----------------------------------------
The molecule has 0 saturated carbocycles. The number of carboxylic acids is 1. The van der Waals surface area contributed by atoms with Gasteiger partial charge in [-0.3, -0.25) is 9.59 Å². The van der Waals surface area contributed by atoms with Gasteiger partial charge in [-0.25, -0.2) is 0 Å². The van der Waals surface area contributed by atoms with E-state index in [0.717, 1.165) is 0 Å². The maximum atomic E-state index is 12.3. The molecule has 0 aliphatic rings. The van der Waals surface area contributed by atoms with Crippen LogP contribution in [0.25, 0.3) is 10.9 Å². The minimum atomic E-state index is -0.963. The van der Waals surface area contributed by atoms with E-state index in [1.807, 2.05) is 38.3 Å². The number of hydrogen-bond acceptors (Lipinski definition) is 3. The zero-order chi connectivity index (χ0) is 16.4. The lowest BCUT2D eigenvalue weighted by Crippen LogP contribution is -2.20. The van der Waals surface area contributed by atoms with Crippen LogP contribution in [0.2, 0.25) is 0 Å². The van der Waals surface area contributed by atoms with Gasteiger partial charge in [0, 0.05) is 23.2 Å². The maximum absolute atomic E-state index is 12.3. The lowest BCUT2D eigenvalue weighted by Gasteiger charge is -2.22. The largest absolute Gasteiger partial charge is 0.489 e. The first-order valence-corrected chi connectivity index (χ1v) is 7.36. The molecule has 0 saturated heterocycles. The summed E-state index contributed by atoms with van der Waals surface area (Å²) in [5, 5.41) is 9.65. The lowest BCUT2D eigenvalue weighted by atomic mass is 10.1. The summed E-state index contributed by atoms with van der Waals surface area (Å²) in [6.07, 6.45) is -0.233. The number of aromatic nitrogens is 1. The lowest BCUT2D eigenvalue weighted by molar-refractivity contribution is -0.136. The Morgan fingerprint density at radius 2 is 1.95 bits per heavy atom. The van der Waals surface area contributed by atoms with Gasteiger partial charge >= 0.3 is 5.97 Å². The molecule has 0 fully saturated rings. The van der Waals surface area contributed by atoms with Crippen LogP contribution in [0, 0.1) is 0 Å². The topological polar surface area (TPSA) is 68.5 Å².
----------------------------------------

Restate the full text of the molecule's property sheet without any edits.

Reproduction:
The molecule has 0 saturated carbocycles. The number of carboxylic acids is 1. The van der Waals surface area contributed by atoms with Gasteiger partial charge in [-0.3, -0.25) is 9.59 Å². The van der Waals surface area contributed by atoms with Gasteiger partial charge in [-0.25, -0.2) is 0 Å². The van der Waals surface area contributed by atoms with E-state index in [0.717, 1.165) is 0 Å². The maximum atomic E-state index is 12.3. The molecule has 0 aliphatic rings. The van der Waals surface area contributed by atoms with Crippen LogP contribution in [0.25, 0.3) is 10.9 Å². The minimum atomic E-state index is -0.963. The van der Waals surface area contributed by atoms with E-state index in [1.807, 2.05) is 38.3 Å². The number of hydrogen-bond acceptors (Lipinski definition) is 3. The zero-order chi connectivity index (χ0) is 16.4. The lowest BCUT2D eigenvalue weighted by Crippen LogP contribution is -2.20. The van der Waals surface area contributed by atoms with Crippen LogP contribution in [0.2, 0.25) is 0 Å². The van der Waals surface area contributed by atoms with Gasteiger partial charge in [0, 0.05) is 23.2 Å². The maximum absolute atomic E-state index is 12.3. The lowest BCUT2D eigenvalue weighted by Gasteiger charge is -2.22. The largest absolute Gasteiger partial charge is 0.489 e. The first-order valence-corrected chi connectivity index (χ1v) is 7.36. The molecule has 0 saturated heterocycles. The summed E-state index contributed by atoms with van der Waals surface area (Å²) in [5, 5.41) is 9.65. The lowest BCUT2D eigenvalue weighted by atomic mass is 10.1. The summed E-state index contributed by atoms with van der Waals surface area (Å²) in [6.07, 6.45) is -0.233. The number of aromatic nitrogens is 1. The lowest BCUT2D eigenvalue weighted by molar-refractivity contribution is -0.136. The Morgan fingerprint density at radius 2 is 1.95 bits per heavy atom. The van der Waals surface area contributed by atoms with Gasteiger partial charge >= 0.3 is 5.97 Å². The molecule has 0 fully saturated rings. The van der Waals surface area contributed by atoms with Crippen LogP contribution in [0, 0.1) is 0 Å². The topological polar surface area (TPSA) is 68.5 Å².